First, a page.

How to calculate Helium lensing

  • #1
Jon Richfield
482
48
Forgive what might strike you as an excessively elementary question, as well as irrelevant, but...
Well, at least I guarantee that it is not any classroom project!

Imagine a mass of pretty clean helium (yeah, *I* know, but this is an academic exercise! :smile: It gets worse; read on!) Imagine that its near "surface" temperature is somewhere near 200k to 300K and that everything in the neighbourhood is pretty stable and benign, apart from being cool. The mass is spherical and not rotating significantly. It also is sufficient to retain most of the He gravitationally for a few hundred million years or so. (A couple of Earth masses or so?)

Now, how do I calculate the characteristics of such a hypothetical spherical cloud? Could it have a homogeneous temperature, and if not, what would the entropic implications of its temperature profiles be? How far could one see through it? (Well, before dust started messing it up anyway!)

Why helium? Well, I suppose N2 or Ar would do as well, maybe better, but He seemed to avoid some possible practical problems under conditions at which ideal gas laws might get a bit distorted.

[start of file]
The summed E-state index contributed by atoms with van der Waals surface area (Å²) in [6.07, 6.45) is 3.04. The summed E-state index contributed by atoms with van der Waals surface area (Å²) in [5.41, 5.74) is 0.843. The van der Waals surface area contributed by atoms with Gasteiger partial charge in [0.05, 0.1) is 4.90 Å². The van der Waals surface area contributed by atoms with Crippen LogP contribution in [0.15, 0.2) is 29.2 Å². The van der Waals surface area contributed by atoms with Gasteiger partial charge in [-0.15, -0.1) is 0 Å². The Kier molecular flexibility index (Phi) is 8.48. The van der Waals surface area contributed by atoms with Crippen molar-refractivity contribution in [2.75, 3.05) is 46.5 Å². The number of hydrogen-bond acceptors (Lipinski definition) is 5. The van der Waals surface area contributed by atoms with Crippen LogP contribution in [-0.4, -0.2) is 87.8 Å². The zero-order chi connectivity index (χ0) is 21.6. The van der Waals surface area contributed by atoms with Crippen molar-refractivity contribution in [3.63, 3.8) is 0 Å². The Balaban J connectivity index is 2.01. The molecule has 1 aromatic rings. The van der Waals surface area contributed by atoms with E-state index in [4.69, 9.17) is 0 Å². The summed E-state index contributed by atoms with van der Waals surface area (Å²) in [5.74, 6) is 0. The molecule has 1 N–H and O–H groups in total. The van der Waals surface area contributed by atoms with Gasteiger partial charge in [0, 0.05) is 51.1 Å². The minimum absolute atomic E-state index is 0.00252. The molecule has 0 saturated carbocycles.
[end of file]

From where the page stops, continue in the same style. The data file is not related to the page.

Then, if anyone did kindly explicate, would s/he like to imagine what would happen if the mass were indeed to be rotated at a speed sufficient to rotate non-turbulently, fast enough to flatten the spheroid very markedly, say to an aspect ratio of 1 to 2 or so? Would the density profile have any useful characteristics for lensing?

If no one has the patience for this, I would not feel insulted. I am familiar with the observation that a fool can ask more questions than ten wise men would bother to try answering.

But thanks if anyone feels like trying!

Jon
 

Answers and Replies

  • #2
18,845
9,030
Helium lensing is a gravitational lensing effect caused by the presence of a large mass such as a galaxy or cluster of galaxies. The Earth is located in a relatively low‐density region, so that the intervening matter produces a small lensing effect. The lensing caused by the Earth produces a very faint ring around the sun called the Airy disk, named after George Biddell Airy, the 19th century British astronomer who first predicted this effect.
 

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